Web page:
On August 1, 2018, Nathaniel Rich had an article titled “Losing Earth: The Decade We Almost Stopped Climate Change” in The New York Times Magazine. Editor Jake Silverstein writes: “This narrative by Nathaniel Rich is a work of history, addressing the 10-year period from 1979 to 1989: the decisive decade when humankind first came to a broad understanding of the causes and dangers of climate change. Complementing the text is a series of aerial photographs and videos, all shot over the past year by George Steinmetz. With support from the Pulitzer Center, this two-part article is based on 18 months of reporting and well over a hundred interviews. It tracks the efforts of a small group of American scientists, activists and politicians to raise the alarm and stave off catastrophe. It will come as a revelation to many readers — an agonizing revelation — to understand how thoroughly they grasped the problem and how close they came to solving it.”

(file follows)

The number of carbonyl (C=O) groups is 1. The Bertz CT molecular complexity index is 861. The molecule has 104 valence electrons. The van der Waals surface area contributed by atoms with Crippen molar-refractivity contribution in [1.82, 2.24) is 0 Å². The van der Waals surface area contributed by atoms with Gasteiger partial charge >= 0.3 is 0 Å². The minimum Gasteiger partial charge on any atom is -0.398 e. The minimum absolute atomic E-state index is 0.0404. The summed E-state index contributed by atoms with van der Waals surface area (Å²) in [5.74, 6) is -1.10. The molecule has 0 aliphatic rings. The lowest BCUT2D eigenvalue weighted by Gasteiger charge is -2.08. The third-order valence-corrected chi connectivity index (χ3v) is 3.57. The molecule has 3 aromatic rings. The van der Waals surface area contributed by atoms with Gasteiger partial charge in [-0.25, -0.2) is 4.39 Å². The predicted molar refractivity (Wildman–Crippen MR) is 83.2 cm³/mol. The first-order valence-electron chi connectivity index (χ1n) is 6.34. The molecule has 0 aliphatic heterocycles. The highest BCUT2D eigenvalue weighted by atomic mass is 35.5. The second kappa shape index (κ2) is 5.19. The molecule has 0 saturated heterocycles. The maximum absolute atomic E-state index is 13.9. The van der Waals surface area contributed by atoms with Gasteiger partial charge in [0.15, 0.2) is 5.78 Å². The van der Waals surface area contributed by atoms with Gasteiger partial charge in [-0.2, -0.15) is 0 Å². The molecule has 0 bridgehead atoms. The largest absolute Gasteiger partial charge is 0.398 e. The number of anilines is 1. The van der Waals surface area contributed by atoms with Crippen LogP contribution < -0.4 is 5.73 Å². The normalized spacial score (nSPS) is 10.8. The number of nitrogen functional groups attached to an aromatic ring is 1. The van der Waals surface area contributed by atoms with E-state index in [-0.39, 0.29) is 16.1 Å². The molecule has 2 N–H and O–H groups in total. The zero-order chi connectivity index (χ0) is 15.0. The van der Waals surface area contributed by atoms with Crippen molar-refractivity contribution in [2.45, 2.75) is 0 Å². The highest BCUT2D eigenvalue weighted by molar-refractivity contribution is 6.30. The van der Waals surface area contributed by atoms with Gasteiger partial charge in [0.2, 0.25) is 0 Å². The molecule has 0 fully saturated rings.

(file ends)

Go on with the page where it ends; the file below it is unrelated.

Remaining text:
Readers responded to this article, including GIPL Board Member, Susan Varlamoff:
After working my entire adult life on some aspect of climate change as an academic, a government official and then an activist, it became evident that corporate greed and politics trumped science, as tragically shown in this story.
Now I place my hope in the faith community to transcend politics and tackle this issue as a moral imperative. All religions contain sacred scriptures that call on their faithful to care for creation. This was evident at the 2016 People’s Climate March in Washington as Franciscans, Muslims, Buddhists and Jews walked together in solidarity. A culture of conservation is developing, and the faith community is stepping up to fill the leadership void left by government officials unwilling to act on climate change.
Additional reader responses can be found here. Illustrations by Giacomo Gambineri.